Strange as it sounds, the World Trade Center towers lived up to engineers' hopes in the moments after two hijacked jets slammed into their upper floors Tuesday morning.
The north tower remained standing for more than 1 1/2 hours after it was hit by American Airlines Flight 11. The south tower held on for almost an hour after it suffered more serious damage from the impact of United Airlines Flight 175.
The buildings withstood the impact of 400,000-pound Boeing 767s crashing into them at perhaps more than 300 mph.
"They rocked back and forth, and then stopped," says Masoud Sanayei, professor of civil and environmental engineering at Tufts University in Boston. "If there was no fire, we might have demolished the buildings a year or so down the road but people would have had an opportunity to evacuate."
But there were fires, fed by the estimated 60,000 pounds of jet fuel that each jet was likely carrying. These infernos may have hit 2,000 degrees.
That was just too much for the steel and concrete structures. Steel loses more than half its strength at 1500 degrees.
What followed was a building designer's nightmare. Some of the upper floors probably sagged two feet or more before finally breaking loose from the steel outer frames and inner cores that supported the buildings.
That dumped tons of concrete, fixtures and furniture on lower floors. A single floor could weigh as much as 3,000 tons. The falling debris started a top-down domino effect engineers call pancaking.
"The momentum was too much to handle," says William Faschan, a partner at Leslie E. Robertson Associates, the towers' structural engineers. "A given floor normally could support the weight of three floors. But that assumes the weight is imposed in a gradual manner."
There was nothing gradual about the process once each tower began to collapse. It took just moments for the growing weight and velocity of the wreckage to rip through lower floors as though they were tissue.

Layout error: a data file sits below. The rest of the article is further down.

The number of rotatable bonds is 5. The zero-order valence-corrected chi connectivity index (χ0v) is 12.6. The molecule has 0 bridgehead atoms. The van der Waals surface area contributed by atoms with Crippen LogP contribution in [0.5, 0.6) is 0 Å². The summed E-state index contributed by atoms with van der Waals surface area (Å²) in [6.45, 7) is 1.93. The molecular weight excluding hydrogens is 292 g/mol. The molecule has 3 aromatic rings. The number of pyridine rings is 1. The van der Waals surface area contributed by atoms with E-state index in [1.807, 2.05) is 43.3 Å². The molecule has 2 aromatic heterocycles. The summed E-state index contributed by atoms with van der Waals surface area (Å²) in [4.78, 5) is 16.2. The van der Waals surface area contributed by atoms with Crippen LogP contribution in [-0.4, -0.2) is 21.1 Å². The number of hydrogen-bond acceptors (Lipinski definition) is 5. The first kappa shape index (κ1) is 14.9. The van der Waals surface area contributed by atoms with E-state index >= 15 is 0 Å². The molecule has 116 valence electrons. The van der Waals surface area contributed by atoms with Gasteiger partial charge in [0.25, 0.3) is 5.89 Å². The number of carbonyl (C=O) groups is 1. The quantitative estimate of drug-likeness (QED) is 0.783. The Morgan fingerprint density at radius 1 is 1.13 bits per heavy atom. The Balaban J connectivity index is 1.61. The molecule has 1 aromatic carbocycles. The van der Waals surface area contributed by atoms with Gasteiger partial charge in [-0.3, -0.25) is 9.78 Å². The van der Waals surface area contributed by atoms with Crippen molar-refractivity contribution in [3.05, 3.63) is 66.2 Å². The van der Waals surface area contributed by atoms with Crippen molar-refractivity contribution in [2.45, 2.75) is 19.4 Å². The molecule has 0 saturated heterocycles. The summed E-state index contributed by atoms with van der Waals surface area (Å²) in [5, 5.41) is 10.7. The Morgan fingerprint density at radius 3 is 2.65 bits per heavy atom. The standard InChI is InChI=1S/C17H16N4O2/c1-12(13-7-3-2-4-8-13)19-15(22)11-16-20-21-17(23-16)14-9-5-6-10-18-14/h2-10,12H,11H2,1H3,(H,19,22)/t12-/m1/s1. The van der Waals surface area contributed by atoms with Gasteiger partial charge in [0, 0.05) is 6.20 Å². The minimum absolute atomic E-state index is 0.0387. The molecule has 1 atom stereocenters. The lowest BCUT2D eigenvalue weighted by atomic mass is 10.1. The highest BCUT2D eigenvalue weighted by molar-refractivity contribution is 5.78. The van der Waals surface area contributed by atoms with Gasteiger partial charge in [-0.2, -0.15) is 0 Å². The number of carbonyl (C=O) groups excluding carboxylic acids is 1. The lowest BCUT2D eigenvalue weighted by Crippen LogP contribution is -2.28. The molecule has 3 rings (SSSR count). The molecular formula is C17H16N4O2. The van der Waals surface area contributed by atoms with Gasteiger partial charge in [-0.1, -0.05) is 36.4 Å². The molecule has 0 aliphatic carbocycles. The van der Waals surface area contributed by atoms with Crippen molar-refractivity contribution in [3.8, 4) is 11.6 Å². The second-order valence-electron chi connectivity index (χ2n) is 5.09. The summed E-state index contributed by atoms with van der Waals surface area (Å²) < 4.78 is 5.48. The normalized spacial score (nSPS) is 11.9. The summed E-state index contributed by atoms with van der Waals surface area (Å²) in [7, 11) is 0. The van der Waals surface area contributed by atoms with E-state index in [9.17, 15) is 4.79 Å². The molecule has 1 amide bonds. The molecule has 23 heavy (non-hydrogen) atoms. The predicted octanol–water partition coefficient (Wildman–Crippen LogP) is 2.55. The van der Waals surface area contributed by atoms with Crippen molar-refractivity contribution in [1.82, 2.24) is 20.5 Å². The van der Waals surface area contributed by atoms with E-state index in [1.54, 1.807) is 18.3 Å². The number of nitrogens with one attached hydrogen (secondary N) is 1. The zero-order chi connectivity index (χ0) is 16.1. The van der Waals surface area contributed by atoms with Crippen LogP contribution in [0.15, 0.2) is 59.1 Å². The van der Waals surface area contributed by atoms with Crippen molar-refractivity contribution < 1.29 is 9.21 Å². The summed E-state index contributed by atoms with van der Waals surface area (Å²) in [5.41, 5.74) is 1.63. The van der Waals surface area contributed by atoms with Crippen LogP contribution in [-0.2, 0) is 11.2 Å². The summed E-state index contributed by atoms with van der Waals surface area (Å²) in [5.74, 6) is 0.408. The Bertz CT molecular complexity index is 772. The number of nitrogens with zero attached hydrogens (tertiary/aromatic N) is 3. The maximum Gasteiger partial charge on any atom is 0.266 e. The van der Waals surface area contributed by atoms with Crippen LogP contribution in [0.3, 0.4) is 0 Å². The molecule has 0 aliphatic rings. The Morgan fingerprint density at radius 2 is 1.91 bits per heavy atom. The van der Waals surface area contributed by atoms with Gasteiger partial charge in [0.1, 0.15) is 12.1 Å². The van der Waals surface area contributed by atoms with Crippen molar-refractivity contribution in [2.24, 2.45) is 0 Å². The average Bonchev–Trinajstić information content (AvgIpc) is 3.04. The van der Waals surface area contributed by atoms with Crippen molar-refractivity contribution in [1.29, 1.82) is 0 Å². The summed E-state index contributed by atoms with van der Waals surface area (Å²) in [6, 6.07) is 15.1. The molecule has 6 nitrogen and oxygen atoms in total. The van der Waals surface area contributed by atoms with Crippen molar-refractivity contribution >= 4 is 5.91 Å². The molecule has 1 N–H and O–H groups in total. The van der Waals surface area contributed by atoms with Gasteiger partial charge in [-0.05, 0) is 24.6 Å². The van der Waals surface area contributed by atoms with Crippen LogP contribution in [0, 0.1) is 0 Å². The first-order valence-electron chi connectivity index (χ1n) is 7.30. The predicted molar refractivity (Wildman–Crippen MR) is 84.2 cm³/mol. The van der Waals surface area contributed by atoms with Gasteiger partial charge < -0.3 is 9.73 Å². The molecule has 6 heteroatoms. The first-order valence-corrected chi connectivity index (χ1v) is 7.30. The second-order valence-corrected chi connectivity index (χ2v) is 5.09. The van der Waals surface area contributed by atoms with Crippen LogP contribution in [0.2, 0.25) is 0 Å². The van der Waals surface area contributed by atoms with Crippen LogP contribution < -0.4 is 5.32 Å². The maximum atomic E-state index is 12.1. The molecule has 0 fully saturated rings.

The buildings imploded just as they would if demolition experts had been hired to do the job. It was a pitiable ending for the 1,362-foot buildings that were engineering marvels and models of stability in 1973, when construction was complete.
The 110-story towers were assembled from prefab grills, shipped from as far away as Seattle and Los Angeles and hoisted into place by cranes specially built in Australia for the project. When bolted together, they created more than 130 vertical steel support columns on the exterior, spaced 3 feet 4 inches apart. Horizontal steel beams
from this outer tube helped to support the 4-inch concrete floors. They also connected to an inner tube - where the elevators were - which was supported by another set of steel columns.
"It was like a doughnut with this core element providing vertical support," says Tod Rittenhouse, principal of Weidlinger Associates. "This shell had tremendous strength."
Indeed, architect Minoru Yamasaki designed the towers to be far sturdier than state building codes required. The biggest threat to a building that tall is wind. New York insisted that buildings stand in the face of 90 mph storms.
But the towers were "built to withstand the largest hurricane that could be envisioned," Faschan says. The simplicity of the design helped. "It was such a box," says Mysore Ravindra, president of LeMessurier Consultants, the firm that engineered New York's Citicorp building.
Even so, after the collapse of the WTC towers, many will try to come up with ways to avoid similar calamities. Some, however, say that there's no realistic way to prevent a building from succumbing to such overwhelming attacks. USA Today
Published in CNN.